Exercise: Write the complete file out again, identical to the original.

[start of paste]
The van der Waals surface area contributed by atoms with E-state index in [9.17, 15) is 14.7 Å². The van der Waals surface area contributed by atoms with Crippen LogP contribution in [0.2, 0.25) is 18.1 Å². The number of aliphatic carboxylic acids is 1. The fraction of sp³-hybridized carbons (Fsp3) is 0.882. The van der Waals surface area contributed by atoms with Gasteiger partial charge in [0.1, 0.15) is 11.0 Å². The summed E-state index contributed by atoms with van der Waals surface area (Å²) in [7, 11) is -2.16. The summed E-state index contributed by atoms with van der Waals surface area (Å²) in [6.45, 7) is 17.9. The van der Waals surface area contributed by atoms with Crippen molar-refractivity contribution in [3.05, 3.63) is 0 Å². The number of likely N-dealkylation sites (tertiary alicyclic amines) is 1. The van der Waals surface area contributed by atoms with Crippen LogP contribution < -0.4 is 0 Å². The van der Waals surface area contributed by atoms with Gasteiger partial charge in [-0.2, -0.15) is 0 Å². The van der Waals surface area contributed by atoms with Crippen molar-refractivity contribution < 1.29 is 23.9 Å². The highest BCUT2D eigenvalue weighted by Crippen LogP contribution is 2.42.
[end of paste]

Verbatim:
The van der Waals surface area contributed by atoms with E-state index in [9.17, 15) is 14.7 Å². The van der Waals surface area contributed by atoms with Crippen LogP contribution in [0.2, 0.25) is 18.1 Å². The number of aliphatic carboxylic acids is 1. The fraction of sp³-hybridized carbons (Fsp3) is 0.882. The van der Waals surface area contributed by atoms with Gasteiger partial charge in [0.1, 0.15) is 11.0 Å². The summed E-state index contributed by atoms with van der Waals surface area (Å²) in [7, 11) is -2.16. The summed E-state index contributed by atoms with van der Waals surface area (Å²) in [6.45, 7) is 17.9. The van der Waals surface area contributed by atoms with Crippen molar-refractivity contribution in [3.05, 3.63) is 0 Å². The number of likely N-dealkylation sites (tertiary alicyclic amines) is 1. The van der Waals surface area contributed by atoms with Crippen LogP contribution < -0.4 is 0 Å². The van der Waals surface area contributed by atoms with Gasteiger partial charge in [-0.2, -0.15) is 0 Å². The van der Waals surface area contributed by atoms with Crippen molar-refractivity contribution < 1.29 is 23.9 Å². The highest BCUT2D eigenvalue weighted by Crippen LogP contribution is 2.42.